While we are all mainly involved in the payments sector, we can’t ignore the emerging convergence of insurance and technology (insurtech), which can conveniently fit within a customized industry sector package of integrated solutions. Insurtech is about disrupting the traditional, slow insurance market. It is being driven by embedded insurance, which means incorporating insurance policies at the prospective policyholder's point of need and point of checkout using APIs and other forms of technological integration. What’s interesting here is on the B2B side, fintech researcher Simon Torrance (author of FightBack: How To Win In The Digital Economy With Platforms, Ventures and Entrepreneurs) projects that embedded insurance could account for over $700 billion in gross written premiums on property and casualty policies by 2030, which would be 25 percent of the global market.
Imagine if future integrated packages presented to various verticals included not just the payments piece, but also the insurance piece. It’ll be exciting to see how insurtech development plays out this decade, but one company in particular to watch is NEXT Insurance, which recently completed a partnership with Amazon Business Prime to allow business owners on the membership to quickly, easily and efficiently purchase business insurance policies online.
So again, we are in the payments sector, but I believe that, like insurtech, regulatory technology (regtech) could become part of a customized industry-sector package this decade.
Regtech is all about taking various complex regulations, screenings, fraud detection and prevention, identity management, transaction monitoring, and other aspects of compliance, and bundling them within an as-a-service offering.
This helps businesses become more efficient on the compliance end, saving them the time and resources typically required to complete compliance work internally in a segmented fashion.
As fintechs continue to play a greater part in the payments industry, we could see regtech solutions integrated into industry-vertical solutions. This is just another way to focus more on the value of your total solution offering, rather than getting into a price war based on selling the same commoditized solution that everyone else is offering. A company to follow in this area is Acuant, which provides a variety of regtech solutions for different industry verticals.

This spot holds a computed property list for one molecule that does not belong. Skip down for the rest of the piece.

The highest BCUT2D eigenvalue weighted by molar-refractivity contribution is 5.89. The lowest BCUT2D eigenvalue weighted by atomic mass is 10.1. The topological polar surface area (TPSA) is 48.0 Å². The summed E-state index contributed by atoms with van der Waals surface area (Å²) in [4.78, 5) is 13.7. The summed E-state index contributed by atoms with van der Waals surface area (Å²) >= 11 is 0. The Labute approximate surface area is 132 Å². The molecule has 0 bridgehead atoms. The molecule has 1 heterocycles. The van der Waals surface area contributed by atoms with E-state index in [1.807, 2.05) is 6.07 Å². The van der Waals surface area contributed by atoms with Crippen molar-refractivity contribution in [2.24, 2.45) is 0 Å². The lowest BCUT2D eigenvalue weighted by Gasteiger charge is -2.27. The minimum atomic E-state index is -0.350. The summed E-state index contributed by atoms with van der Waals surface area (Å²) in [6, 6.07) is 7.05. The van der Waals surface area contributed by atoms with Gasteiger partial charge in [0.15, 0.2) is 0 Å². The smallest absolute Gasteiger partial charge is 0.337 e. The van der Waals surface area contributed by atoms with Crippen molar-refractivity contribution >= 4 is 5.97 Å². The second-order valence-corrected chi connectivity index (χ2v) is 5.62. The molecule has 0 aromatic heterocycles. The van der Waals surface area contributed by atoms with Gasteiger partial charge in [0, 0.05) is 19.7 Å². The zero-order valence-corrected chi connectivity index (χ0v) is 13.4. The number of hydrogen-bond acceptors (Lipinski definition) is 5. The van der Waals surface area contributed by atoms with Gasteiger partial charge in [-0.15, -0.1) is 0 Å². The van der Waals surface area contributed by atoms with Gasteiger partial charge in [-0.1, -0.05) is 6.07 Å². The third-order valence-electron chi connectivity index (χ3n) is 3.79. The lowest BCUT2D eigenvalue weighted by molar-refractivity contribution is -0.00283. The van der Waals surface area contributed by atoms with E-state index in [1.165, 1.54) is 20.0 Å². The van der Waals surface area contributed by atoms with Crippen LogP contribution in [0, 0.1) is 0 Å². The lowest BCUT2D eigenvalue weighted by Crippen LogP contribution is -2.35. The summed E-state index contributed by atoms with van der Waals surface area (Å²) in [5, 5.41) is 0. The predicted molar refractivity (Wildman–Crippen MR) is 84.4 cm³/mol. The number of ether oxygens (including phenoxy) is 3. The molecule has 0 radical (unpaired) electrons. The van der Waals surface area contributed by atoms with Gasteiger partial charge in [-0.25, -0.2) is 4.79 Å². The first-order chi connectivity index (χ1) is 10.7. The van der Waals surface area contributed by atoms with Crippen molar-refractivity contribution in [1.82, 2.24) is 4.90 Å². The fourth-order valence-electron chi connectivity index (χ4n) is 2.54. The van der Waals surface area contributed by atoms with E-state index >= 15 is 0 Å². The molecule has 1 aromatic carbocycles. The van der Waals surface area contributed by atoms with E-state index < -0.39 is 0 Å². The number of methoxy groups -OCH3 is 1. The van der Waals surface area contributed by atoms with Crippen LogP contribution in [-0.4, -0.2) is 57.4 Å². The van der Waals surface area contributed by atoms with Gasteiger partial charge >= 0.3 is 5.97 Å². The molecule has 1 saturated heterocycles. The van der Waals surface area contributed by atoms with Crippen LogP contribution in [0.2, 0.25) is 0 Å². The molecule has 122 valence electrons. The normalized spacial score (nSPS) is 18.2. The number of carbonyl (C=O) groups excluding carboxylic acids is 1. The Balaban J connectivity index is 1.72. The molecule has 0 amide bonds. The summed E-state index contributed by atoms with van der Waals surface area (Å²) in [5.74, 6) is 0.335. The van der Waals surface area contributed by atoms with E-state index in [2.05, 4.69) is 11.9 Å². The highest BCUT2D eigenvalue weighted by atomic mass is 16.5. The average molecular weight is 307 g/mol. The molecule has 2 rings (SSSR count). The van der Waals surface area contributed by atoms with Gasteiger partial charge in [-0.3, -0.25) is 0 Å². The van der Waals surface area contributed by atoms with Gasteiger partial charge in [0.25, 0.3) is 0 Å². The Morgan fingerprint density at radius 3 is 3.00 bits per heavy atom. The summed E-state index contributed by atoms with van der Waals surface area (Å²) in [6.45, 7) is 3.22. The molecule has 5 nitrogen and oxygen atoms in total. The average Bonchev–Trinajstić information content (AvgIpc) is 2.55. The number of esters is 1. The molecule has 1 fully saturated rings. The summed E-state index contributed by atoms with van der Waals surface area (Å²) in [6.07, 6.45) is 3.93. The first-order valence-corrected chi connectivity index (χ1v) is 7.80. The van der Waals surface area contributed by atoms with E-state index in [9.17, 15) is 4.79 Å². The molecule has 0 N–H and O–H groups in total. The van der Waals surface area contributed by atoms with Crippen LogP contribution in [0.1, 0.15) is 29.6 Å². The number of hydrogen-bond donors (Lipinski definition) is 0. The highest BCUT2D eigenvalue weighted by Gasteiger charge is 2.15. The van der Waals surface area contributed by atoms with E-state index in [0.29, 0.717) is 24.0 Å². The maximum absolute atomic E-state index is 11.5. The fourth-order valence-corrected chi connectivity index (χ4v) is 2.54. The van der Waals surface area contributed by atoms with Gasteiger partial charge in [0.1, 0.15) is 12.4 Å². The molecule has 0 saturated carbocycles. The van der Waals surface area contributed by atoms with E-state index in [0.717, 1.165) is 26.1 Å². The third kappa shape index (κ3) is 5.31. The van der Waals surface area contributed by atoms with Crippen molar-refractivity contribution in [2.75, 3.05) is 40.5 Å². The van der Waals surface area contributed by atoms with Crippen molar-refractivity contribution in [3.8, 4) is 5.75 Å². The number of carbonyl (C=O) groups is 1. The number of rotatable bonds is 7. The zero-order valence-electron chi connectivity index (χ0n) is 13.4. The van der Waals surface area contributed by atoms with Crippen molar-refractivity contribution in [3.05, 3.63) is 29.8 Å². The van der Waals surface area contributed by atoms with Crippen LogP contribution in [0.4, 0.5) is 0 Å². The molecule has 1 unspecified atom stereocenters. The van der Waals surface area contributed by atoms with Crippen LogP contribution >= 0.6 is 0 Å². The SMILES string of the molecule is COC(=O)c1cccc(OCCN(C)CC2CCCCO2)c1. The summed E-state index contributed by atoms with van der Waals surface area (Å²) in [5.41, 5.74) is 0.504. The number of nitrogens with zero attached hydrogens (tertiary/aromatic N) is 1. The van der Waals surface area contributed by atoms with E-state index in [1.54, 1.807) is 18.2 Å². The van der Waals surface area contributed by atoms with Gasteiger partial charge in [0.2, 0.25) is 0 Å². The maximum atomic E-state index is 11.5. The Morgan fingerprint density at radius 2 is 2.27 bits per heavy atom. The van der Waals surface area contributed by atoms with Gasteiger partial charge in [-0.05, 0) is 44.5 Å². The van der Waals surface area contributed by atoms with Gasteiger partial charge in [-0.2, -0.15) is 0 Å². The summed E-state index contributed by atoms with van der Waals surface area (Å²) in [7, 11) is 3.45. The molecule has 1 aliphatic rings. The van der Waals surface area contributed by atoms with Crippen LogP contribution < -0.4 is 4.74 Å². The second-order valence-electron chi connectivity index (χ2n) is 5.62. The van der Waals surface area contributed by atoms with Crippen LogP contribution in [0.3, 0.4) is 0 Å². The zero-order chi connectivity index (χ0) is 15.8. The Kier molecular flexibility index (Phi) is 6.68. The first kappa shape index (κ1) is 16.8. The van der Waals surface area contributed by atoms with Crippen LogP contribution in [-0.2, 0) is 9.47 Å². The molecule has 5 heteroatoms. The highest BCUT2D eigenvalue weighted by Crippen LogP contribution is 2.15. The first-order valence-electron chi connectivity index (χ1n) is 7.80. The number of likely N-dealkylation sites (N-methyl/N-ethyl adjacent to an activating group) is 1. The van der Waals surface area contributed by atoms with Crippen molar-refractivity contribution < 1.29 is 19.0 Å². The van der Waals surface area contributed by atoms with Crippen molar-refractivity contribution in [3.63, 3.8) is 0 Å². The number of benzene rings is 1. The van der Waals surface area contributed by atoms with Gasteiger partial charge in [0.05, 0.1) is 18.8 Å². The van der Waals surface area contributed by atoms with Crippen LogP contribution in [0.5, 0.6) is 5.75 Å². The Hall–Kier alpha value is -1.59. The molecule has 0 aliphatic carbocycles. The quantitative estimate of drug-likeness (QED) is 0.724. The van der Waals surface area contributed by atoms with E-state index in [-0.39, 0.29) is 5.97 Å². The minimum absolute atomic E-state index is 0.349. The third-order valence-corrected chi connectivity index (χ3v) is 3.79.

Angela Strange from Andreessen Horowitz (www.a16z.com) said that as we go forward, "every company will become a financial services company." And the team at 11:FS (www.11fs.com) stated that fintech is only 1 percent "finished." With the rapid rise of embedded finance, it's both a challenging and exciting time to be in payments.
The challenging part is trying to keep up with all of the changes, which means continued learning and making sure you are positioned properly going forward. What’s exciting here is that if you position yourself properly and continue to learn, there's a blue ocean out there in terms of high compensation potential and career stability if you bring the right integrated solutions to the right verticals.
John Tucker is U.S. enterprise sales director for TreviPay (www.trevipay.com) and has over 14 years of B2B sales experience in commercial finance. Tucker is an MBA graduate and holder of three bachelor's degrees in accounting, business management and journalism. To connect with him, feel free to send him a connection invite via LinkedIn at www.linkedin.com/in/johntucker99/.